First three parts (Part I-Part III) are very consistent. However, I cannot understand the consistency on the Part IV. Part IV includes too broad topics without a clear explanation of consistency. Some of them are not very related to media studies. I think it could be improved if they provide the chapter outline in the beginning of each big part and write paragraph of connection in every chapter to make a consistency of overall flow.
This book has a great modularity. Even though most of chapters do not have subheading and subchapter, it can be easily divisible and editable. Overall structure and text are very concise and not overwhelming. Also, each information have separate paragraph, so it can be easily used by its parts. All texts in this book can be divided in a small chunk.
It is helpful to all chapters pose possible discussion questions in the end. Also, the first three parts have pretty good organization and structure between each chapter. However, the book's overall flow seems like to be updated. It is related to consistency category in that some chapters seemed alien. For example, some chapters on Part IV are a bit overlapped with chapters on Part I. I think most of chapters on Part IV could be incorporated into different chapters in earlier part. Also, some of discussion questions harm the book's logical flow. Some of questions are irrelevant with media studies. I think discussion questions could function as a connection between chapters, if the last question brought some issues that can connect to the topic of the chapter with the next one.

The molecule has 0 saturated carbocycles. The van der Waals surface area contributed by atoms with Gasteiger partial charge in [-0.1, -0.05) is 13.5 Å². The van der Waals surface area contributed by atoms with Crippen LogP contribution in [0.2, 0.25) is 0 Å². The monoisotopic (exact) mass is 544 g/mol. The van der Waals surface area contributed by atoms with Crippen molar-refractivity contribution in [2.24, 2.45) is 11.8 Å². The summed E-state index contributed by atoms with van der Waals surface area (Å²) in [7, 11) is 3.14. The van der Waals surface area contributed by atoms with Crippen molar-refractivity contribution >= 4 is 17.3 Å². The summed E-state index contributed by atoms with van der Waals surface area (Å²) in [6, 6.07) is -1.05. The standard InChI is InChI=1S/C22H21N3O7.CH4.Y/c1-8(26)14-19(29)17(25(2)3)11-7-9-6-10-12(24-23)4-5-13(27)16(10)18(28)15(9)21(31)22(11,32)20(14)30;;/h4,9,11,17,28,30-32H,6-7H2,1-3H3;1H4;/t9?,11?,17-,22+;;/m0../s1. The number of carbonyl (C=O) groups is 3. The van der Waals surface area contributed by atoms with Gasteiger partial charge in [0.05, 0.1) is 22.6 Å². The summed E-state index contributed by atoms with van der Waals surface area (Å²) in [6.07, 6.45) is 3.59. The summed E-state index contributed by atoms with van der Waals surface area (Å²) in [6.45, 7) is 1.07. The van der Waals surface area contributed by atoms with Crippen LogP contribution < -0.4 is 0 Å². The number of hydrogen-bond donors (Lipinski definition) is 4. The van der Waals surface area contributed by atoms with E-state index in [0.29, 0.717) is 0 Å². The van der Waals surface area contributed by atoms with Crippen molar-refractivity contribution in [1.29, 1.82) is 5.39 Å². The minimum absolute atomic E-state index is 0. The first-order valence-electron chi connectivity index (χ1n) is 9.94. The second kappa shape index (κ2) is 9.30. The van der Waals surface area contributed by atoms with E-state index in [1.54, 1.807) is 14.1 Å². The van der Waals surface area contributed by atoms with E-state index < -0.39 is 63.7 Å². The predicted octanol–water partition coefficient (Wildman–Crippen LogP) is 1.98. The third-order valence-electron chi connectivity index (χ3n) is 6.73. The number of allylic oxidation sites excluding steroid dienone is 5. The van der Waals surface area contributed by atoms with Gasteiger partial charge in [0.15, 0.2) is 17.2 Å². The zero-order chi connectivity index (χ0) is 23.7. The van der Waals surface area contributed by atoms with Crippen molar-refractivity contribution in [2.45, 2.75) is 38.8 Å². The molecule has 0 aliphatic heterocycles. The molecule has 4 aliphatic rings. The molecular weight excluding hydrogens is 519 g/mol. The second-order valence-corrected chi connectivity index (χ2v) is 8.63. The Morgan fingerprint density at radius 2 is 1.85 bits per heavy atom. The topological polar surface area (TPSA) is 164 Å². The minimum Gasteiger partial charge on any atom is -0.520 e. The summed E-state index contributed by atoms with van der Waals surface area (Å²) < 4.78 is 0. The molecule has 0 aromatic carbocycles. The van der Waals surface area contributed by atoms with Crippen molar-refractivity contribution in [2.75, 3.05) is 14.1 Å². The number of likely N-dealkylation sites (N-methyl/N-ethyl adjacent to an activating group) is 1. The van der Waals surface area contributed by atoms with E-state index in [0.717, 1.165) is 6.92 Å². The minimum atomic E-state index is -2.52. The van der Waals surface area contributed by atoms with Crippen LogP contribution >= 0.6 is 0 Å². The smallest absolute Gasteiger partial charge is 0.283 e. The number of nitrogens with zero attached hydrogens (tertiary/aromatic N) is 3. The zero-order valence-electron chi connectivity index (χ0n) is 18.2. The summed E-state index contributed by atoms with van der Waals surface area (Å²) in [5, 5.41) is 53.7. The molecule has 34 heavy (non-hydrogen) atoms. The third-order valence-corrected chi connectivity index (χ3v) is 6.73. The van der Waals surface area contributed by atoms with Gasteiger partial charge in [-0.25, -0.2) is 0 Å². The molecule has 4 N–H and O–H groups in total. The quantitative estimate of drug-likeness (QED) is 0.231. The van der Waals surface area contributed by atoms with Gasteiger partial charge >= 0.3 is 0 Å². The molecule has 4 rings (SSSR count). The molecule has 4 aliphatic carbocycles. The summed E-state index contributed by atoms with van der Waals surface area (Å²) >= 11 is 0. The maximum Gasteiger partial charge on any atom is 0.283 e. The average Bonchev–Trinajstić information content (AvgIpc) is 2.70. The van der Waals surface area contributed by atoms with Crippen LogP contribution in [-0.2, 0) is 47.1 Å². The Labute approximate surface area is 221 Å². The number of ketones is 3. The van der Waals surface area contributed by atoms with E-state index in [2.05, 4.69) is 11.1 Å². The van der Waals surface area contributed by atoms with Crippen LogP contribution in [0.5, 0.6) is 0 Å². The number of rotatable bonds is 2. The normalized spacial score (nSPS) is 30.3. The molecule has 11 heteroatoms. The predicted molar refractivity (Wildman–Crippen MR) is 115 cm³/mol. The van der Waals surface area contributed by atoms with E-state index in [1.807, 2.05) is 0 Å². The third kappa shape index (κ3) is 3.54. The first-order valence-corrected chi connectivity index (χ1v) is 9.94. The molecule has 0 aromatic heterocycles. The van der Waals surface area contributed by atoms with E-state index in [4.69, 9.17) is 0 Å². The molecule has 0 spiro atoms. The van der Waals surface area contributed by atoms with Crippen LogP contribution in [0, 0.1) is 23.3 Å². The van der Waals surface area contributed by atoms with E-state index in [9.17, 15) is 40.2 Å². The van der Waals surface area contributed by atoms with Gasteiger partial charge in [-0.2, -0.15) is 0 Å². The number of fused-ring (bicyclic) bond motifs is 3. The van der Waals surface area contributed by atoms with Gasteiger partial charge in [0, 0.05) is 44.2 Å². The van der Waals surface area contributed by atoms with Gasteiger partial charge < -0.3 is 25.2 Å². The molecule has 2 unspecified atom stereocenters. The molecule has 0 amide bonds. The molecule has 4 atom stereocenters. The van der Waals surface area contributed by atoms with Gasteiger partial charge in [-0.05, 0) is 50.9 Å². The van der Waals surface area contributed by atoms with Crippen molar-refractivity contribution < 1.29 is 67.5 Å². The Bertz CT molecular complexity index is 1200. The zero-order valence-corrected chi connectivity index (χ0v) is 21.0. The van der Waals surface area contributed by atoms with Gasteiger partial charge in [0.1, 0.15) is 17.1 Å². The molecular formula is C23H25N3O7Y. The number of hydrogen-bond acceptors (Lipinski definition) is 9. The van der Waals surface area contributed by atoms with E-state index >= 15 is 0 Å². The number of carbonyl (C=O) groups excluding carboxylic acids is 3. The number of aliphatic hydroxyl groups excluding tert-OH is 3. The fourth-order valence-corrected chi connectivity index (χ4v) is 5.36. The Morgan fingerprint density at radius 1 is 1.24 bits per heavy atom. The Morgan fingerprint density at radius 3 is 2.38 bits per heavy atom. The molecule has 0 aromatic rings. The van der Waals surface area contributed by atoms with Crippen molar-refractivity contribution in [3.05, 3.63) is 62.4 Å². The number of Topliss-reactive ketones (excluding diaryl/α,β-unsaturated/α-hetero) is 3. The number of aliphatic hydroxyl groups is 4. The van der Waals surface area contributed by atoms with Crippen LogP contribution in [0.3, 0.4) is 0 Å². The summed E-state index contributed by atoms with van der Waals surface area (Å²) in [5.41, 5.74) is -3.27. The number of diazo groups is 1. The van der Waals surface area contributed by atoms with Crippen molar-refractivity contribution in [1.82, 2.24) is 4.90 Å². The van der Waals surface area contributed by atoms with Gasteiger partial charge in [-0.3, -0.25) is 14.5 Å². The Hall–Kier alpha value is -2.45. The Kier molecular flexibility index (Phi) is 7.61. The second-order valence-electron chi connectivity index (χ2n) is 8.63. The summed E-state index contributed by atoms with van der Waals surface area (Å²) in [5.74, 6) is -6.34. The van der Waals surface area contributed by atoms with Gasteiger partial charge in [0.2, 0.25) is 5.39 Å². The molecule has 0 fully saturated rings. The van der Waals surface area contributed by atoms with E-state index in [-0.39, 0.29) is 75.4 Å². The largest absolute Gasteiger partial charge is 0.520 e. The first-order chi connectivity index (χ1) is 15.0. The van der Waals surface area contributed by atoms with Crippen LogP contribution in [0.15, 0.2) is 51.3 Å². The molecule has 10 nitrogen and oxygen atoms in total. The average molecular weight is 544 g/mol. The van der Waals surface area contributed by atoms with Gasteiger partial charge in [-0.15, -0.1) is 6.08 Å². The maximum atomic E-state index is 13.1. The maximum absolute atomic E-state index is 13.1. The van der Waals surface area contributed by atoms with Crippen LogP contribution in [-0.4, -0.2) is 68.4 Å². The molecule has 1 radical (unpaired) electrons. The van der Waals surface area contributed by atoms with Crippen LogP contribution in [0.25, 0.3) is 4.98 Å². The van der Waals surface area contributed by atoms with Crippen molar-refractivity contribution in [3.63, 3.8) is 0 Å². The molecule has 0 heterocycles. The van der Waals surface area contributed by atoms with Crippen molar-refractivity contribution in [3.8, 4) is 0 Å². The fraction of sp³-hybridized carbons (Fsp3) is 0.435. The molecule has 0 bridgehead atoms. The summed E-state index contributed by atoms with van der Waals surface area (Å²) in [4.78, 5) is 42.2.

This book doesn't have any interface issues. This book is a great example to use online interface for the textbook. Some chapters incorporate links of original text, artworks, interviews, and so forth; and all links work without interface issue. Their usage of images also are very appropriate to understand concepts on chapters. I think incorporating various hyperlink and multimedia texts in this book is the biggest strength of this book in that this is media studies book.
There is no significant error on this part.
Since this book clarify that this book is written by and for New Zealand and Australia culture. In that I am not familiar with those cultures, I cannot give an useful feedback on this part. However, it seems like culturally relevant in terms of their interpretation of each theory and its application. Also, some of theories and chapters are culturally relevant with the american culture and other worldwide issues as well. One big part they missed is a topic of race and ethnicity because that is very significant topic in media studies in history. I think it could be okay for New Zealand and Australia; but incorporating those issues could be helpful to the American readers or other countries.